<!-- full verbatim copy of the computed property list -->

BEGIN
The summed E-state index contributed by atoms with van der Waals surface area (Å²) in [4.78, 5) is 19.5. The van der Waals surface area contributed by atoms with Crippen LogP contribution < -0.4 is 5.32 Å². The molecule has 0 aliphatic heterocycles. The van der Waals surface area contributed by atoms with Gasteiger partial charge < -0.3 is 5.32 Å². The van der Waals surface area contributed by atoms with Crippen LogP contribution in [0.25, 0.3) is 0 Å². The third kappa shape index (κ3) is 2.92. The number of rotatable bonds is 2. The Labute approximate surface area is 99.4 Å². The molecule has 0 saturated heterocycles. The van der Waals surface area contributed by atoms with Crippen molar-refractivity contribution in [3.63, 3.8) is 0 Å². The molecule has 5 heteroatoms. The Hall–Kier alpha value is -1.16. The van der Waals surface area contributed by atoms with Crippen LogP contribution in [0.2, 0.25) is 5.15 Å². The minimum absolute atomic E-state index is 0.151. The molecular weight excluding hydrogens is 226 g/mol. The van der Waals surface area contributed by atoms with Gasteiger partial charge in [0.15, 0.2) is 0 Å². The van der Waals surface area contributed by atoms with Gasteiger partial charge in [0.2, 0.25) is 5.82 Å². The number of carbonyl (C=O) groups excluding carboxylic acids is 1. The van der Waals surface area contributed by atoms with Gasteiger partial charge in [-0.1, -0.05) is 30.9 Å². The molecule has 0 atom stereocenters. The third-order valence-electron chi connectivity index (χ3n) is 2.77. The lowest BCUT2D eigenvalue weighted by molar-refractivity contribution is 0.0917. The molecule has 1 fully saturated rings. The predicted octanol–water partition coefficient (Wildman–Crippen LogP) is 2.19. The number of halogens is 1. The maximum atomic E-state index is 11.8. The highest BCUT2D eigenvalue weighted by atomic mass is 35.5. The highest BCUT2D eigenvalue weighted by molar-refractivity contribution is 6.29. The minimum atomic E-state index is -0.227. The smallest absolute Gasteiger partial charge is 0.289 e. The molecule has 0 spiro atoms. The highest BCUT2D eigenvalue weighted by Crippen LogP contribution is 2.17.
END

The summed E-state index contributed by atoms with van der Waals surface area (Å²) in [4.78, 5) is 19.5. The van der Waals surface area contributed by atoms with Crippen LogP contribution < -0.4 is 5.32 Å². The molecule has 0 aliphatic heterocycles. The van der Waals surface area contributed by atoms with Gasteiger partial charge < -0.3 is 5.32 Å². The van der Waals surface area contributed by atoms with Crippen LogP contribution in [0.25, 0.3) is 0 Å². The third kappa shape index (κ3) is 2.92. The number of rotatable bonds is 2. The Labute approximate surface area is 99.4 Å². The molecule has 0 saturated heterocycles. The van der Waals surface area contributed by atoms with Crippen molar-refractivity contribution in [3.63, 3.8) is 0 Å². The molecule has 5 heteroatoms. The Hall–Kier alpha value is -1.16. The van der Waals surface area contributed by atoms with Crippen LogP contribution in [0.2, 0.25) is 5.15 Å². The minimum absolute atomic E-state index is 0.151. The molecular weight excluding hydrogens is 226 g/mol. The van der Waals surface area contributed by atoms with Gasteiger partial charge in [0.15, 0.2) is 0 Å². The van der Waals surface area contributed by atoms with Gasteiger partial charge in [0.2, 0.25) is 5.82 Å². The number of carbonyl (C=O) groups excluding carboxylic acids is 1. The van der Waals surface area contributed by atoms with Gasteiger partial charge in [-0.1, -0.05) is 30.9 Å². The molecule has 0 atom stereocenters. The third-order valence-electron chi connectivity index (χ3n) is 2.77. The lowest BCUT2D eigenvalue weighted by molar-refractivity contribution is 0.0917. The molecule has 1 fully saturated rings. The predicted octanol–water partition coefficient (Wildman–Crippen LogP) is 2.19. The number of halogens is 1. The maximum atomic E-state index is 11.8. The highest BCUT2D eigenvalue weighted by atomic mass is 35.5. The highest BCUT2D eigenvalue weighted by molar-refractivity contribution is 6.29. The minimum atomic E-state index is -0.227. The smallest absolute Gasteiger partial charge is 0.289 e. The molecule has 0 spiro atoms. The highest BCUT2D eigenvalue weighted by Crippen LogP contribution is 2.17.